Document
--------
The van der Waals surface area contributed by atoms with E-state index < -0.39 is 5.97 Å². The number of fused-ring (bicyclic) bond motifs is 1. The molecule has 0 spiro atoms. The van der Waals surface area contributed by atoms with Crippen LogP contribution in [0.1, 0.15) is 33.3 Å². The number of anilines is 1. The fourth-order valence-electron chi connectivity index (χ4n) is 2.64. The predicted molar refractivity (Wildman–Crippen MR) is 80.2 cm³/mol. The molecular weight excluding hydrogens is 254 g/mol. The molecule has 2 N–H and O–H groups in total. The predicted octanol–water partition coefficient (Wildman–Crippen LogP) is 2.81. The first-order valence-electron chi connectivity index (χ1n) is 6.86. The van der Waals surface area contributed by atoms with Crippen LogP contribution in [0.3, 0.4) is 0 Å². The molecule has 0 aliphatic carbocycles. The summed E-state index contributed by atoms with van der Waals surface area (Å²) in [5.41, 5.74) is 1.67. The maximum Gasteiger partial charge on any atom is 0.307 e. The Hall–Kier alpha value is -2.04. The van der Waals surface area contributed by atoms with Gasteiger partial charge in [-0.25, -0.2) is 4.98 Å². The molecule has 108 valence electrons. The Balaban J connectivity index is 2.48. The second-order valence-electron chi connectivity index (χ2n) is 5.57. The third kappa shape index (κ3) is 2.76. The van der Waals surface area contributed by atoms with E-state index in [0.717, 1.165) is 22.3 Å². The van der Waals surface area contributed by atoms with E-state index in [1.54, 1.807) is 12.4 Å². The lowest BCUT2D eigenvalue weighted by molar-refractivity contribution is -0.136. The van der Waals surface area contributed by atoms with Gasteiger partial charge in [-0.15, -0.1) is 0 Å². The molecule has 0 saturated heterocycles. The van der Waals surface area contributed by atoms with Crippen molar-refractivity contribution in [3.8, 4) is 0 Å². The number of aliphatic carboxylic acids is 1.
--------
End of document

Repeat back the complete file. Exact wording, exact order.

The van der Waals surface area contributed by atoms with E-state index < -0.39 is 5.97 Å². The number of fused-ring (bicyclic) bond motifs is 1. The molecule has 0 spiro atoms. The van der Waals surface area contributed by atoms with Crippen LogP contribution in [0.1, 0.15) is 33.3 Å². The number of anilines is 1. The fourth-order valence-electron chi connectivity index (χ4n) is 2.64. The predicted molar refractivity (Wildman–Crippen MR) is 80.2 cm³/mol. The molecular weight excluding hydrogens is 254 g/mol. The molecule has 2 N–H and O–H groups in total. The predicted octanol–water partition coefficient (Wildman–Crippen LogP) is 2.81. The first-order valence-electron chi connectivity index (χ1n) is 6.86. The van der Waals surface area contributed by atoms with Crippen LogP contribution in [0.3, 0.4) is 0 Å². The molecule has 0 aliphatic carbocycles. The summed E-state index contributed by atoms with van der Waals surface area (Å²) in [5.41, 5.74) is 1.67. The maximum Gasteiger partial charge on any atom is 0.307 e. The Hall–Kier alpha value is -2.04. The van der Waals surface area contributed by atoms with Gasteiger partial charge in [-0.25, -0.2) is 4.98 Å². The molecule has 108 valence electrons. The Balaban J connectivity index is 2.48. The second-order valence-electron chi connectivity index (χ2n) is 5.57. The third kappa shape index (κ3) is 2.76. The van der Waals surface area contributed by atoms with E-state index in [0.717, 1.165) is 22.3 Å². The van der Waals surface area contributed by atoms with E-state index in [1.54, 1.807) is 12.4 Å². The lowest BCUT2D eigenvalue weighted by molar-refractivity contribution is -0.136. The van der Waals surface area contributed by atoms with Gasteiger partial charge in [-0.15, -0.1) is 0 Å². The molecule has 0 saturated heterocycles. The van der Waals surface area contributed by atoms with Crippen molar-refractivity contribution in [3.8, 4) is 0 Å². The number of aliphatic carboxylic acids is 1.